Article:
"The Death of Kings" is part of the "Histories & Lore", a special feature in the Blu-ray of Season 4 of Game of Thrones. It is narrated by Conleth Hill as Varys, who narrates several instances of regicide during the history of the Seven Kingdoms.
Varys: The Maesters tell us that Aegon came to Westeros with fire and blood, and hammered six kingdoms into one. The fire he undoubtedly brought, as the Kings of the Rock, Reach and Iron Islands learned. But blood has never been in short supply here, ever since the First Men carried a crown into Westeros. This First King united his people against the Children of the Forest and is supposedly buried in the North, a victim of a war he started. The first ruler of this land and the first to die on his throne. But not nearly the last...
For thousands of years afterwards a thousand kings rose and fell, dying in their beds, in their battles, in their guards' and mistresses' arms. The Age of Heroes sounds pretty, until you realise what makes a hero: killing the enemies of his king; and to a king there is no greater enemy than other kings. The Starks and Boltons, the Gardeners and Storm Kings, the ironborn and... everyone else.
Even the mighty Targaryens were not immune from shortened reigns. Aegon's own son, Maegor the Cruel, was killed by the very Iron Throne his father had forged, if you believe the tales. If you don't, then perhaps "the Cruel" is not a wise name for a king to earn. Daeron, First of His Name, tried to finish his ancestors' work and bring Dorne into the fold. For his efforts, he lost sixty thousand men and his own life of eighteen years.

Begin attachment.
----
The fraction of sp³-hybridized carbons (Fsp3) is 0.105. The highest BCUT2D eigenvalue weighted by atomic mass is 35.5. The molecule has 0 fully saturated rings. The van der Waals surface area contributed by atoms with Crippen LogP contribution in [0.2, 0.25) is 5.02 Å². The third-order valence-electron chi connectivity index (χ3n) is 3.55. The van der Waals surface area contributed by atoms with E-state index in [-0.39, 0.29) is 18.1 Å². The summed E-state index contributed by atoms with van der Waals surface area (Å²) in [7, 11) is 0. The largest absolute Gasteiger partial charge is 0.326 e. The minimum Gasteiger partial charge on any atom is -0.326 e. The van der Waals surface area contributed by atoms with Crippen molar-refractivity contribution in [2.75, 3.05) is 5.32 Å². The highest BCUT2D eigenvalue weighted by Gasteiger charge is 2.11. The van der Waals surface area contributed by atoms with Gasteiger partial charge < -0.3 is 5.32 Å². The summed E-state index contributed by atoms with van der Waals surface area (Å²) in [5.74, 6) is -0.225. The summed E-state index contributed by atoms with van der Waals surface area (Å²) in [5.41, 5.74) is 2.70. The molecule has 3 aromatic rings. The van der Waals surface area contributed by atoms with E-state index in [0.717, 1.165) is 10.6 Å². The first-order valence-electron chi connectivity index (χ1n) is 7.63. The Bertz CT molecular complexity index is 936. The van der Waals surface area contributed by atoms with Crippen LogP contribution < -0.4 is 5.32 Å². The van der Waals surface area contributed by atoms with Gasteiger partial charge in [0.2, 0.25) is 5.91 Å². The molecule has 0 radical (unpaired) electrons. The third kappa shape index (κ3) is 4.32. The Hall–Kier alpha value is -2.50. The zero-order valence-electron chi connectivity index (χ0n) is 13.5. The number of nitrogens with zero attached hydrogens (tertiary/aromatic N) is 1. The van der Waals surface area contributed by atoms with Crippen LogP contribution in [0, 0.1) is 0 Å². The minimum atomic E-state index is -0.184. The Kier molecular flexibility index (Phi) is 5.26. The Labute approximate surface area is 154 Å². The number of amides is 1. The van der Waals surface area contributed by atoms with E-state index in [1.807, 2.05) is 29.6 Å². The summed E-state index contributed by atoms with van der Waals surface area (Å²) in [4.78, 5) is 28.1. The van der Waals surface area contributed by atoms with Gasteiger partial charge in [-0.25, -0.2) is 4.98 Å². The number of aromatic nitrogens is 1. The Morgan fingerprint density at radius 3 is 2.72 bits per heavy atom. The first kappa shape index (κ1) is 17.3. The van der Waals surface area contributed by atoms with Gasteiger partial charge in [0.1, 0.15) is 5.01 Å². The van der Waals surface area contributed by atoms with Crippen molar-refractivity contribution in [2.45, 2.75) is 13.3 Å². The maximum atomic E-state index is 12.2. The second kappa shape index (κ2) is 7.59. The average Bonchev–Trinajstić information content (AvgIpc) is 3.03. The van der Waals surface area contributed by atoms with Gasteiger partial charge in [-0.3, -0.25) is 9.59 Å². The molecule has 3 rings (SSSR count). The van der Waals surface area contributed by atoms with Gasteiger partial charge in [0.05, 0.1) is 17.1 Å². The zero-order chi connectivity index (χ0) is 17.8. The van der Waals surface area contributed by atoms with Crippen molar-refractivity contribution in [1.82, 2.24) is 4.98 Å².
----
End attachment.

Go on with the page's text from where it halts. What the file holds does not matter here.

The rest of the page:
During the great Targaryen civil war known as "the Dance of the Dragons", a king and queen each vied for the throne, dividing their House and it's dragons against each other. Eventually, the queen was fed to her rival's dragon while her son watched, and the victorious king soon died of his own wounds. By the war's end, King's Landing was smashed, cities razed and sacked never to be rebuilt, and dragons had faded from this world.
Decades later, Aegon the Unworthy legitimized all of his bastards on his deathbed. Inevitably, the greatest of these - Daemon Blackfyre - declared himself the rightful heir and ignited yet another war for the crown. After much bloodshed, Daemon was killed by an alliance of his half-brothers on the Redgrass Field. All the same, his descendants continued to threaten the Targaryens until half a century later, when Barristan the Bold slew Maelys the Monstrous on the Stepstones, extinguishing Daemon's line.
Given such an illustrious history, need we be so shocked by regicide? A War of the Five Kings can end only one way: with the death of four. Yet even in times of peace, a wise ruler knows that when men bend the knee to a king, too often they rise holding daggers.
- The First King
- King Aegon I Targaryen, the "Conqueror" (mentioned)
- King Maegor Targaryen, the "Cruel"
- King Daeron I Targaryen, the "Young Dragon"
- Queen Rhaenyra Targaryen (not mentioned by name)
- King Aegon II Targaryen (indirectly mentioned)
- King Aegon IV Targaryen, the "Unworthy" (mentioned)
- Daemon Blackfyre
- Brynden Rivers (not mentioned by name)
- King Daeron II Targaryen (indirectly mentioned)
- Ser Barristan Selmy, the "Bold"
- Maelys Blackfyre, the "Monstrous"
- House Stark (mentioned)
- House Bolton (mentioned)
- House Gardener (mentioned)
- House Durrandon (indirectly mentioned)
- House Targaryen
- House Blackfyre
- Wars of the First Men and the Children of the Forest
- Conquest of Dorne (not mentioned by name)
- Dance of the Dragons
- Blackfyre Rebellion (not mentioned by name)
- War of the Ninepenny Kings (not mentioned by name)
- War of the Five Kings
- King in the North (crown)
- High King of the Iron Isles (Driftwood crown)
- King of the Mountain and the Vale (Falcon crown)
- King of the Reach (crown)
- Storm King (crown)
- King of the Andals and the First Men (Aegon I's crown)